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  1. #1
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    Electric Reading Calculator

    I'm pretty new to javascript - having only started it a couple of week ago... So here's my question.

    I'm basically using functions and if else if statements to build an electricity reading calculator.

    The units given is 1236 which is a parameter of the function called elecReading. This will be used as the amount of units used and it will calculate the amount that must be paid.

    However, 0-500 units are billed at $1 per unit. 500 - 1000 units are billed at $1.10 a unit, and over 1000 units are billed at $3.20 a unit. I'm unsure how I can get this working without breaking down 1236 into singular numbers manually. Is their a piece of javascript code that could do this?

    Obviously i'm not asking for the complete answer, but a push in the right direction would be very helpful at this stage!

    Thanks for the help in advance,

  • #2
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    I'm not quite sure what you are asking since you said you are already using if/else statements. Isn't this what you want?

    Code:
    var units = 1236; // this would be your parameter
    
    if( units < 0 ) {
        // error
    } else if( units <= 500 ) {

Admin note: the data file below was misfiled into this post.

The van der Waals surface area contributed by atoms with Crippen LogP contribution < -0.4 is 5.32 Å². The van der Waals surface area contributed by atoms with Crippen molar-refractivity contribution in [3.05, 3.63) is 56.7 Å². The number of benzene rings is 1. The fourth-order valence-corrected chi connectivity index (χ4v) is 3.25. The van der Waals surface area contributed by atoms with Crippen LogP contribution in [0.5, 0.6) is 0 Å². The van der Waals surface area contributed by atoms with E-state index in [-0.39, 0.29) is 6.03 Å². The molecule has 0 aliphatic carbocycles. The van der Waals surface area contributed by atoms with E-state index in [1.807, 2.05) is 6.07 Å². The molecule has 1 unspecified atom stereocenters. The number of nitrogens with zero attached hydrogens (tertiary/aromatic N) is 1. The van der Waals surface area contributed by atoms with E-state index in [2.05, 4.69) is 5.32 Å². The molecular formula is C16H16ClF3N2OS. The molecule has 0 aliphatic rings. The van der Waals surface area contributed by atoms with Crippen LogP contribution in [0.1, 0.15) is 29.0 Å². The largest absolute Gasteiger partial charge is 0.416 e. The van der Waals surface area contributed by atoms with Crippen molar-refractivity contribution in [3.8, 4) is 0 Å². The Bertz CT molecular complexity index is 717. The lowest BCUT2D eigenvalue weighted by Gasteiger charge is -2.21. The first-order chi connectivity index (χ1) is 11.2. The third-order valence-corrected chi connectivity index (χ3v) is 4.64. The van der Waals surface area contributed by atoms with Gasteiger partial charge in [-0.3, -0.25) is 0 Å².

var perUnitPrice = 1.00;
    } else if( units <= 1000 ) {
        var perUnitPrice = 1.10;
    } else {
        var perUnitPrice = 3.20;
    }
    By the way, please note that "0–500 is $1/unit and 500–1000 is $1.10/unit" is misleading (are 500 units $1/unit or $1.10/unit?), the above implementation assumes you meant 501–1000 is $1.10/unit.

  • #3
    Supreme Master coder! Philip M's Avatar
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    My understanding is that the first 500 units are charged at $1 per unit, the next 500 units are charged at $1.1 per unit, and units over 1000 are charged at $3.20 a unit. The reverse of the usual tariff system where a higher numbers of units attract a lower unit price!

    Code:
    <script type = "text/javascript">
    
    var units = 1236;
    
    if( units < 0 ) {
        // error
    }
    
    var over1000 = units - 1000;
    if (over1000 <0) {over1000 = 0}
    var rem = units - over1000;
    var over500 = rem - 500;
    if (over500 <0) {over500 = 0}
    rem = rem - over500;
    var price = (over1000 * 3.2) + (over500 * 1.1) + (rem * 1);
    alert (price.toFixed(2)); // 1805.20
    
    </script>
    Be aware that it is not really in your best interests that others do your all or most homework for you. Many people would regard that as cheating. Furthermore your teacher may gain a false and exaggerated idea of your programming capabilities and so not offer you the support you need. Also, if you hand in other people's work which you do not completely understand, then you will start to fall behind and your difficulties will increase. Finally, there is a limit to the number of times that you can take your pitcher to this particular well!


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    Last edited by Philip M; 02-18-2013 at 01:57 PM. Reason: Typo

    All the code given in this post has been tested and is intended to address the question asked.
    Unless stated otherwise it is not just a demonstration.

  • #4
    Supreme Master coder! Old Pedant's Avatar